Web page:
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A British chef in China and his kitchen classroom

Editor: zhenglimin 丨Xinhua

07-07-2016 16:55 BJT

At a small restaurant in a Beijing hutong, a young British man is teaching the Chinese how to cook.

Jamie Bilbow opened Rice Kitchen three years ago and began his journey in teaching Western cuisine to Chinese people.

The British chef calls himself "Dami," which means rice in Chinese and sounds similar to "Jamie."

Born in England, Bilbow moved to Hong Kong with his parents at the age of one. He lived in the city almost 18 years and developed an interest in cooking and Chinese culture.

After studying at the School of Oriental and African Studies (SOAS) of the University of London, he came to Beijing in 2011 to pursue his goals: learning to cook Chinese food and becoming a chef in China.

Wheeling his souped-up tricycle that serves as a mobile snack stand, Jamie sets off for business from his residence near Shichahai, a historic scenic area in Beijing, capital of China, Dec. 7, 2011. (Xinhua/Liu Jinhai)

Wheeling his souped-up tricycle that serves as a mobile snack stand, Jamie sets off for business from his residence near Shichahai, a historic scenic area in Beijing, capital of China, Dec. 7, 2011. (Xinhua/Liu Jinhai)

To the surprise of many, "Dami" started his cooking career in Beijing as a street vendor. Wearing a baggy green coat, the Briton rode a tricycle that said "Rice Kitchen," wheeling through hutongs in the capital and hawking his Middle Eastern-inspired pita and hummus in fluent Mandarin.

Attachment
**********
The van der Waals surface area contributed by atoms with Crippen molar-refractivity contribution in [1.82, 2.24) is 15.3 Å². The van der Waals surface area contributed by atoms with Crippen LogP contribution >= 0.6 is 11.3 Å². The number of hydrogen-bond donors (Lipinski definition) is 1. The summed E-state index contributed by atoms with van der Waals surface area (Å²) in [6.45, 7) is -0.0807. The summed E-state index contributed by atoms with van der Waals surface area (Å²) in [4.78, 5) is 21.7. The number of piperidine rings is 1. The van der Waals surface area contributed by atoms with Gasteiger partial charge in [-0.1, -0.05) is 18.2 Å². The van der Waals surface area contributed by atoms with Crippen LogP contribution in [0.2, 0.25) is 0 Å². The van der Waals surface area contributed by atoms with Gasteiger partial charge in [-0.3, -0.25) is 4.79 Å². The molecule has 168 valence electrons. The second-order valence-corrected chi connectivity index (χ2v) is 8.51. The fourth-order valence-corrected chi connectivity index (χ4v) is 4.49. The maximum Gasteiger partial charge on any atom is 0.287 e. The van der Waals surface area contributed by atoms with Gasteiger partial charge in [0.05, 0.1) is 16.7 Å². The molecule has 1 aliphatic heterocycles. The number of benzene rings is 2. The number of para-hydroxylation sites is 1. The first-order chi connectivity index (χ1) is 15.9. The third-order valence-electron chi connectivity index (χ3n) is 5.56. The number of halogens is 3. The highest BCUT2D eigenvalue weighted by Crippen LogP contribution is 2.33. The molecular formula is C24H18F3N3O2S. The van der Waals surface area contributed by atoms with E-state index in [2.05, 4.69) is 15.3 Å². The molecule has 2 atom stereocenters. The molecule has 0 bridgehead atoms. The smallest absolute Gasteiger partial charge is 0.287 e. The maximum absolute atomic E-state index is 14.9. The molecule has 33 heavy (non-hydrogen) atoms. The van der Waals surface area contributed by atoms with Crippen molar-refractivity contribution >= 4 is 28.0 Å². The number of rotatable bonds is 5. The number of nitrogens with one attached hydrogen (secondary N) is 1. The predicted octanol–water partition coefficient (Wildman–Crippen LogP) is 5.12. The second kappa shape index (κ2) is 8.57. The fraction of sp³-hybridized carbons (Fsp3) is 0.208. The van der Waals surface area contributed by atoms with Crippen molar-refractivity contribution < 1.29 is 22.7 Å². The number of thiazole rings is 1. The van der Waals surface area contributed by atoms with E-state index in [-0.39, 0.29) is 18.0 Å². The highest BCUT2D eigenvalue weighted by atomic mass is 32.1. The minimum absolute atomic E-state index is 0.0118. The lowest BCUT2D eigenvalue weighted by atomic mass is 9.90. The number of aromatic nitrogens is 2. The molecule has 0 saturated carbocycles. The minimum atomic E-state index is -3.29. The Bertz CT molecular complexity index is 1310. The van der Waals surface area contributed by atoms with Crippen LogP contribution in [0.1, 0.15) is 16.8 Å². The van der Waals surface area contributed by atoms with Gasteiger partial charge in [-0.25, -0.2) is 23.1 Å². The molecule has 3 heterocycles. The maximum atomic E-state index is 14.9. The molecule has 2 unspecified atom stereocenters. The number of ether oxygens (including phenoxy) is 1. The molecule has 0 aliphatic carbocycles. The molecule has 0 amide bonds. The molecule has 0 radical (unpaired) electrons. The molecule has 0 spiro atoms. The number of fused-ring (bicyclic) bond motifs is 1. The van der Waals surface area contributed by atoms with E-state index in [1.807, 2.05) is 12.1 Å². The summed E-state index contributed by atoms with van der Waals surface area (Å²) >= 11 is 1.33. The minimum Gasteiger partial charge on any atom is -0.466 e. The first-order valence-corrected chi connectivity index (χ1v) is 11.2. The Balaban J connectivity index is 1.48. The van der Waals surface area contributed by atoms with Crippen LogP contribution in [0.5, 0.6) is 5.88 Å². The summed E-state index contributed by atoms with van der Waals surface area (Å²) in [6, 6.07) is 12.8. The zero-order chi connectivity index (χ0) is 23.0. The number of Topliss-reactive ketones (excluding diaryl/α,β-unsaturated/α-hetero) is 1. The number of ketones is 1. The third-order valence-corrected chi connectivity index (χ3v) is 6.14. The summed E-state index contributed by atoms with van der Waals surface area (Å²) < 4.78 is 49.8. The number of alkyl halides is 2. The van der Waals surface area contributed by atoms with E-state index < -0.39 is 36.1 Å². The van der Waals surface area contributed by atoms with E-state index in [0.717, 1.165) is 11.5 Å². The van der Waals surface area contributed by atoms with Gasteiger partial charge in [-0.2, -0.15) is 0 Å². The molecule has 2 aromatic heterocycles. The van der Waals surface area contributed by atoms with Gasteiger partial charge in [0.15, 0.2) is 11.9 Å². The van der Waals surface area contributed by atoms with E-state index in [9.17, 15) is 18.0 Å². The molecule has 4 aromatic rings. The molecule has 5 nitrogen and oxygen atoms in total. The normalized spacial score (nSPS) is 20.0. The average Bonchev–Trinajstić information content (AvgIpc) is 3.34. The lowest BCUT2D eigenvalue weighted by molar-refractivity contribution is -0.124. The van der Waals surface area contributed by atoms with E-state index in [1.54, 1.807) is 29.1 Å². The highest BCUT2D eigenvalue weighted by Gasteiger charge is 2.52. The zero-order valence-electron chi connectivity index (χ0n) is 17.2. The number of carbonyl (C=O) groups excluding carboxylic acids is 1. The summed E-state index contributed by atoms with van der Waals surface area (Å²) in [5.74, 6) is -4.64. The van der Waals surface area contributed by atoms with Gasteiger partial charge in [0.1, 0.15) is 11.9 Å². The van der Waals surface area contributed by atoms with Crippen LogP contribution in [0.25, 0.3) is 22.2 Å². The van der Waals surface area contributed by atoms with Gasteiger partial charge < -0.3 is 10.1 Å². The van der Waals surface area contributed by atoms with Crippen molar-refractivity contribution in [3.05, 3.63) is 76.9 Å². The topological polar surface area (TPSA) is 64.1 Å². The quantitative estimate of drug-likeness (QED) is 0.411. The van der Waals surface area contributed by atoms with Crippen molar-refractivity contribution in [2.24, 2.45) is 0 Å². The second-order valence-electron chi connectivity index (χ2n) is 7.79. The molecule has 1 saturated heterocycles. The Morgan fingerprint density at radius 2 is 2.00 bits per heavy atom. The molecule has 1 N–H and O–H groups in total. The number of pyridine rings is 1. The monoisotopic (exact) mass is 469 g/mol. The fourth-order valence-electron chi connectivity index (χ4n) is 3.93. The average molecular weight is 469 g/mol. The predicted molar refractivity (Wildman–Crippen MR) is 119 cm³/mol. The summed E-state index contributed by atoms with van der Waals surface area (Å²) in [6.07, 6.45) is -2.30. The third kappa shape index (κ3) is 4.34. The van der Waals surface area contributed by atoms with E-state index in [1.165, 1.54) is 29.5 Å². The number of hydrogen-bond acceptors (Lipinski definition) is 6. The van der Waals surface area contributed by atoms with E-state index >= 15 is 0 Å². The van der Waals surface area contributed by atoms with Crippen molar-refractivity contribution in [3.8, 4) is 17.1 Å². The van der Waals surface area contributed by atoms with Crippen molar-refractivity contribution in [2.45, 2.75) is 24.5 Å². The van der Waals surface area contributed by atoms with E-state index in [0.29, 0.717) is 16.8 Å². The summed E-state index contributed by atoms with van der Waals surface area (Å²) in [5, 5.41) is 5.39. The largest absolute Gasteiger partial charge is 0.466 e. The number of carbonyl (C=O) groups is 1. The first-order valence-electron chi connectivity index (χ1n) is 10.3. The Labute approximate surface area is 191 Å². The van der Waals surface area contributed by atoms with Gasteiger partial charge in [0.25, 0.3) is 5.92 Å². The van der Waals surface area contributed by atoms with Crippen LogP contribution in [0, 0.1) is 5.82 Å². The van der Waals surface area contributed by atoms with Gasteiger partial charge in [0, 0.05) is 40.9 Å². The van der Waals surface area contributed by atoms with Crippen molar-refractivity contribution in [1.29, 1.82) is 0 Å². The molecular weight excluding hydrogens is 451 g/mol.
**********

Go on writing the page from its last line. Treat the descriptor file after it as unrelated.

Wherever he went, his mobile kitchen always drew crowds. But his street presence also attracted the attention of "chengguan," or urban management officers, who always persuaded him to leave.

After hearing complaints from some customers who missed his food cart, he decided to settle down in a permanent location. In 2012, he rented a warehouse from a friend and rebuilt it into a restaurant in a hutong near the Drum Tower in central Beijing.

He painted a traditional Chinese saying on the restaurant's wall: "Food is the paramount necessity of people." But he soon found that locals rarely frequented the unassuming place. Customers were few and far between.

A favorable turn came when a bilingual school headmaster invited him to teach Chinese parents how to cook Western food. Perhaps influenced by his father, a university professor, Bilbow was good at teaching.

He found that the surging popularity of his cooking classes reflected the cosmopolitan tastes of China's growing middle class, who like to include foreign cuisine and Western cooking styles in their diets.

The success of the lessons inspired him to transform his restaurant into a classroom.

He posts information for his twice-a-week class on microblog site Weibo, including recipes for pasta, avocado salad and steak. The account has attracted tens of thousands of followers so far and hundreds of students, especially young parents and white-collar workers.

He has also created new dishes that combine Chinese flavors and Western styles. "That is my hobby. I love to study Chinese food and I like to make dishes with both Chinese and Western elements," he said in Chinese.

In 2014, he hosted a TV episode that allowed him to travel to remote southwest China's Yunnan Province to discover and introduce audiences to the local food.

Not satisfied with just the classroom, he authored a recipe book in Chinese that is available at all large bookstores and online shops in China.

"My biggest dream is to teach more Chinese people how to cook Western food at home," he said in the book.

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